The Fatherís Mercy

 

   The lowly servant owed his master a large sum of money. So, other servants brought him before the master saying, ďthis man is not able to pay what he owes.Ē Then as he was being sent away to be sold with his family in order to repay his debt, he fell down and begged, ďMaster, have patience with me, and I will pay you all.Ē But the humble spirit of the servant moved the master with compassion, and he released him and forgave him the debt. We can surely take a lesson from the first part of this parable in Matthew chapter eighteen.

 

   First of all, every human on earth should realize the extent of his or her indebtedness to Jesus Christ. Whether you believe it or not, ďGod demonstrates His own love toward us, in that while we were still sinners, Christ died for us.  (Romans 5:8.)  In John 4:42, we read, ď...we ourselves have heard Him and we know that this is indeed the Christ, the Savior of the world.Ē  We are all sinners (Romans 3:23), and we owe our lives in payment for that sin. (Romans 6:23.)  But through obedience to the will of God, we can have that debt forgiven just as that servant in the parable did.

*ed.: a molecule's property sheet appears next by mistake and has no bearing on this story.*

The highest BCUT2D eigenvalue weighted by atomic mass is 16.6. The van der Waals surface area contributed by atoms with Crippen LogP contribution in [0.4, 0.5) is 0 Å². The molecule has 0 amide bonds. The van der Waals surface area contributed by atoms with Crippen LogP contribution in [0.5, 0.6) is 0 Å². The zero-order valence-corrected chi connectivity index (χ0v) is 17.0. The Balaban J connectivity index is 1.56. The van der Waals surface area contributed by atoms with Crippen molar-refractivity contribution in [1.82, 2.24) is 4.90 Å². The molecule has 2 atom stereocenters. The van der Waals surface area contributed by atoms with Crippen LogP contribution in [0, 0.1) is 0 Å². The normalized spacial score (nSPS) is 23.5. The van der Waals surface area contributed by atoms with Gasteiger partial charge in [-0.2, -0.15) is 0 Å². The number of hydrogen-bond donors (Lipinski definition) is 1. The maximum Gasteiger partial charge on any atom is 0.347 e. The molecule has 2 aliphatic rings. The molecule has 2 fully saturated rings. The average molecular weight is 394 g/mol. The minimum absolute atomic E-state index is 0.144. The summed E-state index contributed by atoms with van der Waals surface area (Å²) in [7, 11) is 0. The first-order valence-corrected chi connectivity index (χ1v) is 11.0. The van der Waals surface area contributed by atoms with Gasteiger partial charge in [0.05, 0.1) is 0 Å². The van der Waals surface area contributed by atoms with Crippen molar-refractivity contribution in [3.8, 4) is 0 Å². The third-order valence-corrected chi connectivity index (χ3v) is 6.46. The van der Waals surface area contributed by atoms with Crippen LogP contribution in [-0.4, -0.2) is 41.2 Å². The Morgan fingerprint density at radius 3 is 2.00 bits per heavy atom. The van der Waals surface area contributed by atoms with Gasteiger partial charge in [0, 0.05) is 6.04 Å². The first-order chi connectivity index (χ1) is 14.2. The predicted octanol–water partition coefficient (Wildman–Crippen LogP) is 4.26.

Take notice of the extent of the Masterís forgiveness. He didnít give the servant another deadline to pay the debt. He didnít hold the servantís family as collateral for the debt.  He simply released him and erased the debt from his record. This is a true picture of Godís forgiveness because the Bible says He blots it from his record (Isaiah 44:22), He hides our sins from His sight (Romans 4:6-8), and He forgets about them forever. (Hebrews 8:12.) 

 

   However, we can only have Godís forgiveness as we repent of our sins (Luke 13:3), are baptized for the remission of sins (Acts 2:38), and live a life of faithfulness and submission to His will. (Revelation 2:10.) Wonít you accept the Lordís forgiveness?

- - - - Darrell Powell

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